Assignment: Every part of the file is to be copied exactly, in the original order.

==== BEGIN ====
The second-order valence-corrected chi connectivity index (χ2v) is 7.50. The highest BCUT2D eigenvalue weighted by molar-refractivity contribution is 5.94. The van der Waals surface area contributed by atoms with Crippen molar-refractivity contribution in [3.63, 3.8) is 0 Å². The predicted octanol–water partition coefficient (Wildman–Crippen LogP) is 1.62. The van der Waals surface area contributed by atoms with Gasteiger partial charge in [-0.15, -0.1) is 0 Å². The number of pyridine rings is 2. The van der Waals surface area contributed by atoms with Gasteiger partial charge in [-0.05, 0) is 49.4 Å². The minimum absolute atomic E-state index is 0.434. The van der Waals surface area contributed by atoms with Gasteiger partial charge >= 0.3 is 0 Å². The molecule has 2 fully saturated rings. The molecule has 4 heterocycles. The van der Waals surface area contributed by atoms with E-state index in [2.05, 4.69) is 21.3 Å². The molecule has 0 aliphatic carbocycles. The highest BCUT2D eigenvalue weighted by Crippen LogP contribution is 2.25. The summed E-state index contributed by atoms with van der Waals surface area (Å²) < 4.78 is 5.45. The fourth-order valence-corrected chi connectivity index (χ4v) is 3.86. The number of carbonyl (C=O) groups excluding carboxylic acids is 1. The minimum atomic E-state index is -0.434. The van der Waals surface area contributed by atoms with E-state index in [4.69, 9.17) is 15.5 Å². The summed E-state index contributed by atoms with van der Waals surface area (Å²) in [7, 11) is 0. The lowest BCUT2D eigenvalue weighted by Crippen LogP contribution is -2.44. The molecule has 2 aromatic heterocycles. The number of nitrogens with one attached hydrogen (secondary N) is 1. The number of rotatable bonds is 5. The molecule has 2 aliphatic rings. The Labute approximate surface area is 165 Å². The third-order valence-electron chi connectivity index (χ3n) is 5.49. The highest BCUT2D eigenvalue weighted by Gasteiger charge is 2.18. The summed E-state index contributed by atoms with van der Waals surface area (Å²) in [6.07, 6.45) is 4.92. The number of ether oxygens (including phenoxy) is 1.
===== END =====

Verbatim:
The second-order valence-corrected chi connectivity index (χ2v) is 7.50. The highest BCUT2D eigenvalue weighted by molar-refractivity contribution is 5.94. The van der Waals surface area contributed by atoms with Crippen molar-refractivity contribution in [3.63, 3.8) is 0 Å². The predicted octanol–water partition coefficient (Wildman–Crippen LogP) is 1.62. The van der Waals surface area contributed by atoms with Gasteiger partial charge in [-0.15, -0.1) is 0 Å². The number of pyridine rings is 2. The van der Waals surface area contributed by atoms with Gasteiger partial charge in [-0.05, 0) is 49.4 Å². The minimum absolute atomic E-state index is 0.434. The van der Waals surface area contributed by atoms with Gasteiger partial charge >= 0.3 is 0 Å². The molecule has 2 fully saturated rings. The molecule has 4 heterocycles. The van der Waals surface area contributed by atoms with E-state index in [2.05, 4.69) is 21.3 Å². The molecule has 0 aliphatic carbocycles. The highest BCUT2D eigenvalue weighted by Crippen LogP contribution is 2.25. The summed E-state index contributed by atoms with van der Waals surface area (Å²) < 4.78 is 5.45. The fourth-order valence-corrected chi connectivity index (χ4v) is 3.86. The number of carbonyl (C=O) groups excluding carboxylic acids is 1. The minimum atomic E-state index is -0.434. The van der Waals surface area contributed by atoms with E-state index in [4.69, 9.17) is 15.5 Å². The summed E-state index contributed by atoms with van der Waals surface area (Å²) in [7, 11) is 0. The lowest BCUT2D eigenvalue weighted by Crippen LogP contribution is -2.44. The molecule has 2 aromatic heterocycles. The number of nitrogens with one attached hydrogen (secondary N) is 1. The number of rotatable bonds is 5. The molecule has 2 aliphatic rings. The Labute approximate surface area is 165 Å². The third-order valence-electron chi connectivity index (χ3n) is 5.49. The highest BCUT2D eigenvalue weighted by Gasteiger charge is 2.18. The summed E-state index contributed by atoms with van der Waals surface area (Å²) in [6.07, 6.45) is 4.92. The number of ether oxygens (including phenoxy) is 1.